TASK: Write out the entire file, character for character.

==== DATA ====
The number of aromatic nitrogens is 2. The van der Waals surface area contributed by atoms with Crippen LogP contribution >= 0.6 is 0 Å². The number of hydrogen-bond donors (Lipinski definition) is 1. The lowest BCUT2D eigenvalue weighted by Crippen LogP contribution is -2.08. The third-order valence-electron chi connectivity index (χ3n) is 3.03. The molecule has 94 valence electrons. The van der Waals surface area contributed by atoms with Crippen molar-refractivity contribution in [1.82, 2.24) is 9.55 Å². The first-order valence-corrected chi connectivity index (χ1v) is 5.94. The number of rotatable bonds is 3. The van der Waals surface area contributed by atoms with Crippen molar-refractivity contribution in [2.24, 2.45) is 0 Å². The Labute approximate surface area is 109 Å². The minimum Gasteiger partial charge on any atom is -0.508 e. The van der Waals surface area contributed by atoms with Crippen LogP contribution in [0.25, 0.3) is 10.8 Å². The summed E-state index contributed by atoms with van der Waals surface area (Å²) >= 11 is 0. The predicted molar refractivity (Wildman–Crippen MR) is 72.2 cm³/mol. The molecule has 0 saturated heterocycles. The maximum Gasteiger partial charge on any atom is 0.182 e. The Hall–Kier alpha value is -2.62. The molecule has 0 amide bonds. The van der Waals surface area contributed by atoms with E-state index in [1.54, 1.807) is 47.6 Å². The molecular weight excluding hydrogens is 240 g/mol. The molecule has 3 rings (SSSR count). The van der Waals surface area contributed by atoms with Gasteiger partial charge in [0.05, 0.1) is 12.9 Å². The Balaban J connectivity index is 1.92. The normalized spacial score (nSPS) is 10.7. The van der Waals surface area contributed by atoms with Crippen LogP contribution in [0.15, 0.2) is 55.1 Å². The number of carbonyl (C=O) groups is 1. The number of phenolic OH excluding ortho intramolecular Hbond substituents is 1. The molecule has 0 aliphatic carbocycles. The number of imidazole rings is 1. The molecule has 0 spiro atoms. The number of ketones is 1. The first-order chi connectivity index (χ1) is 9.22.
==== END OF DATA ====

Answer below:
The number of aromatic nitrogens is 2. The van der Waals surface area contributed by atoms with Crippen LogP contribution >= 0.6 is 0 Å². The number of hydrogen-bond donors (Lipinski definition) is 1. The lowest BCUT2D eigenvalue weighted by Crippen LogP contribution is -2.08. The third-order valence-electron chi connectivity index (χ3n) is 3.03. The molecule has 94 valence electrons. The van der Waals surface area contributed by atoms with Crippen molar-refractivity contribution in [1.82, 2.24) is 9.55 Å². The first-order valence-corrected chi connectivity index (χ1v) is 5.94. The number of rotatable bonds is 3. The van der Waals surface area contributed by atoms with Crippen molar-refractivity contribution in [2.24, 2.45) is 0 Å². The Labute approximate surface area is 109 Å². The minimum Gasteiger partial charge on any atom is -0.508 e. The van der Waals surface area contributed by atoms with Crippen LogP contribution in [0.25, 0.3) is 10.8 Å². The summed E-state index contributed by atoms with van der Waals surface area (Å²) >= 11 is 0. The predicted molar refractivity (Wildman–Crippen MR) is 72.2 cm³/mol. The molecule has 0 saturated heterocycles. The maximum Gasteiger partial charge on any atom is 0.182 e. The Hall–Kier alpha value is -2.62. The molecule has 0 amide bonds. The van der Waals surface area contributed by atoms with E-state index in [1.54, 1.807) is 47.6 Å². The molecular weight excluding hydrogens is 240 g/mol. The molecule has 3 rings (SSSR count). The van der Waals surface area contributed by atoms with Gasteiger partial charge in [0.05, 0.1) is 12.9 Å². The Balaban J connectivity index is 1.92. The normalized spacial score (nSPS) is 10.7. The van der Waals surface area contributed by atoms with Crippen LogP contribution in [0.15, 0.2) is 55.1 Å². The number of carbonyl (C=O) groups is 1. The number of phenolic OH excluding ortho intramolecular Hbond substituents is 1. The molecule has 0 aliphatic carbocycles. The number of imidazole rings is 1. The molecule has 0 spiro atoms. The number of ketones is 1. The first-order chi connectivity index (χ1) is 9.22.